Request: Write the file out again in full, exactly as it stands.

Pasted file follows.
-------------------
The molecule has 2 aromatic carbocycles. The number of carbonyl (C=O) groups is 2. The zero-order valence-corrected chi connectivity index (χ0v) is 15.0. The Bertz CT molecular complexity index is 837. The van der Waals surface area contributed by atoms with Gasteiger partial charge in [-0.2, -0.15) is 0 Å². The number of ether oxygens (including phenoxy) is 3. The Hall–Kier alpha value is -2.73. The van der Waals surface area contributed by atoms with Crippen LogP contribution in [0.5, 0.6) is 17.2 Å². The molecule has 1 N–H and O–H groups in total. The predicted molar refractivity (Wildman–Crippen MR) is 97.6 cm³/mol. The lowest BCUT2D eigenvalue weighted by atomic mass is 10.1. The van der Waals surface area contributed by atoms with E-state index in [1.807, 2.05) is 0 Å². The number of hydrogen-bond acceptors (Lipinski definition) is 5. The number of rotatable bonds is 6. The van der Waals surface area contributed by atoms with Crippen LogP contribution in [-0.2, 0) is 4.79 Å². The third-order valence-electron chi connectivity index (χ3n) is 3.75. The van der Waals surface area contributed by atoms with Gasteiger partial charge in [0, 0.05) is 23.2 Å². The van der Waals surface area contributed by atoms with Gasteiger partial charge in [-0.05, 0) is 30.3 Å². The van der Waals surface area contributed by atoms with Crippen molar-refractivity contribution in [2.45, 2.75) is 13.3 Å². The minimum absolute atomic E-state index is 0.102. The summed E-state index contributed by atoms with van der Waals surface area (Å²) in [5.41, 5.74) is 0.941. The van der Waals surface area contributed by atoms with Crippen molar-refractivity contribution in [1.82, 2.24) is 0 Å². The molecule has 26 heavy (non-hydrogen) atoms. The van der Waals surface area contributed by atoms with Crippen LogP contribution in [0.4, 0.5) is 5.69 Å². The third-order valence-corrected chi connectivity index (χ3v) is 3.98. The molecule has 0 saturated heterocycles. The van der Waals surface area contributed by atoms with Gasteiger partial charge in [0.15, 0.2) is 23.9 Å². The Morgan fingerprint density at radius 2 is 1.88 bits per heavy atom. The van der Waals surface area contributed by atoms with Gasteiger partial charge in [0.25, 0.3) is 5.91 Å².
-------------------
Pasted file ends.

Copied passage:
The molecule has 2 aromatic carbocycles. The number of carbonyl (C=O) groups is 2. The zero-order valence-corrected chi connectivity index (χ0v) is 15.0. The Bertz CT molecular complexity index is 837. The van der Waals surface area contributed by atoms with Gasteiger partial charge in [-0.2, -0.15) is 0 Å². The number of ether oxygens (including phenoxy) is 3. The Hall–Kier alpha value is -2.73. The van der Waals surface area contributed by atoms with Crippen LogP contribution in [0.5, 0.6) is 17.2 Å². The molecule has 1 N–H and O–H groups in total. The predicted molar refractivity (Wildman–Crippen MR) is 97.6 cm³/mol. The lowest BCUT2D eigenvalue weighted by atomic mass is 10.1. The van der Waals surface area contributed by atoms with E-state index in [1.807, 2.05) is 0 Å². The number of hydrogen-bond acceptors (Lipinski definition) is 5. The number of rotatable bonds is 6. The van der Waals surface area contributed by atoms with Crippen LogP contribution in [-0.2, 0) is 4.79 Å². The third-order valence-electron chi connectivity index (χ3n) is 3.75. The van der Waals surface area contributed by atoms with Gasteiger partial charge in [0, 0.05) is 23.2 Å². The van der Waals surface area contributed by atoms with Gasteiger partial charge in [-0.05, 0) is 30.3 Å². The van der Waals surface area contributed by atoms with Crippen molar-refractivity contribution in [2.45, 2.75) is 13.3 Å². The minimum absolute atomic E-state index is 0.102. The summed E-state index contributed by atoms with van der Waals surface area (Å²) in [5.41, 5.74) is 0.941. The van der Waals surface area contributed by atoms with Crippen molar-refractivity contribution in [1.82, 2.24) is 0 Å². The molecule has 26 heavy (non-hydrogen) atoms. The van der Waals surface area contributed by atoms with Crippen LogP contribution in [0.4, 0.5) is 5.69 Å². The third-order valence-corrected chi connectivity index (χ3v) is 3.98. The molecule has 0 saturated heterocycles. The van der Waals surface area contributed by atoms with Gasteiger partial charge in [0.15, 0.2) is 23.9 Å². The Morgan fingerprint density at radius 2 is 1.88 bits per heavy atom. The van der Waals surface area contributed by atoms with Gasteiger partial charge in [0.25, 0.3) is 5.91 Å².